Fellow Nanos, we have begun. Not every writer does well with this sort of pressure, and it remains to be seen whether I will . . . or not.
I came across an article by Kay Day at The Writer magazine, who always has something interesting to say about writing on the web and how the web affects the rest of us. This time she posts on the government’s new interest on blogs and advertising. If you have advertisers on yours, give book reviews or even post comments to someone’s monetary advantage, beware.
“It was only a matter of time before watchdog organizations and the government took an interest in blogs. And if you’re doing paid reviews for products or services, you should adopt a low-risk position. Disclose what you’re doing. The Federal Trade Commission is expanding the agency’s interest in blogs and other advertising media on the Web with a sharp eye on endorsements and testimonials. The National Advertising Review Council (NARC) is doing the same. But the issues go beyond the mommy blogger who praises a toy brand after she received a free sample.
“If you blog, even if you don’t write paid reviews, regulations will affect you. So it’s important to protect yourself from a liability standpoint. For starters, if you have third party advertising on your Web site, place a notice telling your visitors they leave your site for another if they click on the ad. Make the reader aware the destination may have a different standard for recording private information.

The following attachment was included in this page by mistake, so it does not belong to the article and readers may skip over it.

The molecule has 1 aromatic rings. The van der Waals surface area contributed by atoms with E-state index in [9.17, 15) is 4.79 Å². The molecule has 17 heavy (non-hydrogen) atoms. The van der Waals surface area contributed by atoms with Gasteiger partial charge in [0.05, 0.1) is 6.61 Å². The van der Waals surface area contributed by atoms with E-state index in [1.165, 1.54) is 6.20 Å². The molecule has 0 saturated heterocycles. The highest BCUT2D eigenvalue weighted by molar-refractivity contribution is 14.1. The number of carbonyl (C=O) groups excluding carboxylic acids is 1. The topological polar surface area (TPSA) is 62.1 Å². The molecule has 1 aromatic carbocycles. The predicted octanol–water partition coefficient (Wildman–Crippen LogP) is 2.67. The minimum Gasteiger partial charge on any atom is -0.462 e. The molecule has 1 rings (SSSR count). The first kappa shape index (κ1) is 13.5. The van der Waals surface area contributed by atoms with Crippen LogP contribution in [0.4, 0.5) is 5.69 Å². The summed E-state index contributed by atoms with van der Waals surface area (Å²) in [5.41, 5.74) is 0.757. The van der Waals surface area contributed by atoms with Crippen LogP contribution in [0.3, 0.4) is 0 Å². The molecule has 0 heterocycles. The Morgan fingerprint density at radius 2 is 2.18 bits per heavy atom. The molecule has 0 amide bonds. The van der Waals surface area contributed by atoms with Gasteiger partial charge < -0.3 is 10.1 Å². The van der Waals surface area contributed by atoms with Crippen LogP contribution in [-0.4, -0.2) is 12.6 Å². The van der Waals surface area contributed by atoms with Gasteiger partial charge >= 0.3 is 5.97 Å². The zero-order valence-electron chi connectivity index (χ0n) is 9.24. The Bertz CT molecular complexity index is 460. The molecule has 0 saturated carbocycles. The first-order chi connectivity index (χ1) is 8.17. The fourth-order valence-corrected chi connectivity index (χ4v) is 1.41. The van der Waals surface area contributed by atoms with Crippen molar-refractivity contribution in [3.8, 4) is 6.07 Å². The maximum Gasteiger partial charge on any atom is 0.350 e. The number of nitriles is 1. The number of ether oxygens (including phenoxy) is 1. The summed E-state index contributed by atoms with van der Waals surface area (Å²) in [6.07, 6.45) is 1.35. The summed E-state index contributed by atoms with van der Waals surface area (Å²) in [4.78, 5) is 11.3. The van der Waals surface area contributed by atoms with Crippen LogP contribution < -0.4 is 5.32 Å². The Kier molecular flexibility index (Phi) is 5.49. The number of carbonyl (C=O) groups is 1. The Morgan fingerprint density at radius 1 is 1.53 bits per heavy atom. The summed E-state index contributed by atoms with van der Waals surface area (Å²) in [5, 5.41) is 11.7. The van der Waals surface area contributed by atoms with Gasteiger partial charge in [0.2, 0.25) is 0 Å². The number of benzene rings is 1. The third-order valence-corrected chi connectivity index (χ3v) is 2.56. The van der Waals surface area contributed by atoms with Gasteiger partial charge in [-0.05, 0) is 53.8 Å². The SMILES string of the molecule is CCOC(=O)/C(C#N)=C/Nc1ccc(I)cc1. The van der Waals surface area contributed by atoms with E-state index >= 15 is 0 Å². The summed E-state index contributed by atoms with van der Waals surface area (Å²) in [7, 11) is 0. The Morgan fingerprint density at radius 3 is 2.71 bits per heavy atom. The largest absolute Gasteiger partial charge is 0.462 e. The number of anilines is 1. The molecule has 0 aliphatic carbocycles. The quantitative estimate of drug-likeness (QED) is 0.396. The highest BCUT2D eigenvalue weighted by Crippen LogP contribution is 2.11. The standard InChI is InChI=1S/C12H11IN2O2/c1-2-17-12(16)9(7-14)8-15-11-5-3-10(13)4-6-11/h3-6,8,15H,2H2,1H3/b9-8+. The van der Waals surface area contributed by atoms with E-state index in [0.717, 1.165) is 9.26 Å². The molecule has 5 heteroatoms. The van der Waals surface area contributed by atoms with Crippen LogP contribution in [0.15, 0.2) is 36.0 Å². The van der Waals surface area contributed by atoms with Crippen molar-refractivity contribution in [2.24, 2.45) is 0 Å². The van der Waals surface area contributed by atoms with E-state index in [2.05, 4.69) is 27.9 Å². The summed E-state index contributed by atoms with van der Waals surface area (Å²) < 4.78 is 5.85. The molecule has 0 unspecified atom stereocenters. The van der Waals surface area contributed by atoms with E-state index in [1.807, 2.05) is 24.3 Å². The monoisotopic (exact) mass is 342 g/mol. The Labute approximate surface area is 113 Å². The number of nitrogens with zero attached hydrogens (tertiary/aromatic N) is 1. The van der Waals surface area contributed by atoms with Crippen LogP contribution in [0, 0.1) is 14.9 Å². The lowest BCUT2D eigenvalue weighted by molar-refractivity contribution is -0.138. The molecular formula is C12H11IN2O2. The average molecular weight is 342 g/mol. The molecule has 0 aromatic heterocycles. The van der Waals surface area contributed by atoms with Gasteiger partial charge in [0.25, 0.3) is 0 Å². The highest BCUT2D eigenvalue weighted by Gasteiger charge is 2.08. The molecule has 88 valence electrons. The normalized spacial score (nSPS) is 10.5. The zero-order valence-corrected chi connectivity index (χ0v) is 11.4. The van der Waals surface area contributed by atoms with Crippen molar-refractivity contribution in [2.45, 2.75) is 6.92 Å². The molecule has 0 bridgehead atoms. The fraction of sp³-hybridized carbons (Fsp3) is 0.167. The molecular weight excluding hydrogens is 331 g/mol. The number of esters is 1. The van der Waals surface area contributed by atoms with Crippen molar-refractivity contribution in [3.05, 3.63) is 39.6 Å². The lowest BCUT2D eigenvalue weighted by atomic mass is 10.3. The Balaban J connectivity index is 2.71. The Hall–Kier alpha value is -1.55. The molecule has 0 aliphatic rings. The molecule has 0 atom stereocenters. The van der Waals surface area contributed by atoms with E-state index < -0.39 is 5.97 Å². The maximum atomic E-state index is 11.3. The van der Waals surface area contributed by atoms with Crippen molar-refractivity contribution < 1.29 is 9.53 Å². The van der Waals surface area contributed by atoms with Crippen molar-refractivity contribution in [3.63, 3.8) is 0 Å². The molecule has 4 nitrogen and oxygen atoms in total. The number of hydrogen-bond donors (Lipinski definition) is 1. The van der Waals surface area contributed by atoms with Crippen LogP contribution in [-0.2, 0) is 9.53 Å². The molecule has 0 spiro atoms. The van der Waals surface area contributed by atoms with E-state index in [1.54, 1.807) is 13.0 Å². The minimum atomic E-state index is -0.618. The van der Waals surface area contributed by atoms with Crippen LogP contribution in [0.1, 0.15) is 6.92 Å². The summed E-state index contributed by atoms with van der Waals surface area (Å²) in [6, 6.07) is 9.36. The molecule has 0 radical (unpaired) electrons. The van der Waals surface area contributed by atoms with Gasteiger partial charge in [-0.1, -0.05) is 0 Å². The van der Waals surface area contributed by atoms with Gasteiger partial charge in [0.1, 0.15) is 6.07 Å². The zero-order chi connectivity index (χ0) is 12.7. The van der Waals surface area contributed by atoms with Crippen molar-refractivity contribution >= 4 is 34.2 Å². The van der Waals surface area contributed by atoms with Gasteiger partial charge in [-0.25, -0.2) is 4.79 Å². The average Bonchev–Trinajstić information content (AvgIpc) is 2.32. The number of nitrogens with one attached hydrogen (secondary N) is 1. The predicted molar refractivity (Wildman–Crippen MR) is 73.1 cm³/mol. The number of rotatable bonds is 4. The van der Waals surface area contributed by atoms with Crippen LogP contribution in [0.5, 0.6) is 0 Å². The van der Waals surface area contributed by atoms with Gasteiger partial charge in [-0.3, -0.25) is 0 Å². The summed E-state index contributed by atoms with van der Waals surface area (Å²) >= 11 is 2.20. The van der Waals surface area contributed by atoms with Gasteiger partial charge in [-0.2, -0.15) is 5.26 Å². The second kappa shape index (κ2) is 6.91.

“If you are writing paid reviews, disclose your arrangement to the reader. Otherwise you are in violation of the FTC’s guides on Endorsements and Testimonials.”
This was to be expected, as someone takes advantage of every new thing, and there is always that bad apple that makes it difficult for the rest of us. The larger the community, the more opportunity for those rotten apples and the more of them. So we give our collective sighs, follow the new rules and move on.
I have been going back through my files (mostly from Writer’s Magazine) and rereading Robert Owen Butler, From Where You Dream in preparation for NaNoWriMo. Here is what I have found:
- I will write first thing in the morning for two hours, before I am bombarded with all the words, other’s words, life’s everyday stuff, while I am still partially in the dream state, so I can more easily get to that intuitive place of true emotion and imagination.
- Write every day.
- Be fearless.
- Some beginnings: a line (poems, billboards, conversation you hear), a list (Who is making it? Why?), a title (Does it suggest a theme? Character? Place?), a character, a situation (Is it troubling? Does it make you wonder?), an event, an image, a subject (a drought, a flood, grade school), an oddity.
- Get unstuck: Write a scene where the character enters a new place. Bring in a minor character. Write a monologue for a character you would like to know more about. You don’t have to write in order of your story. Write a group of crucial scenes.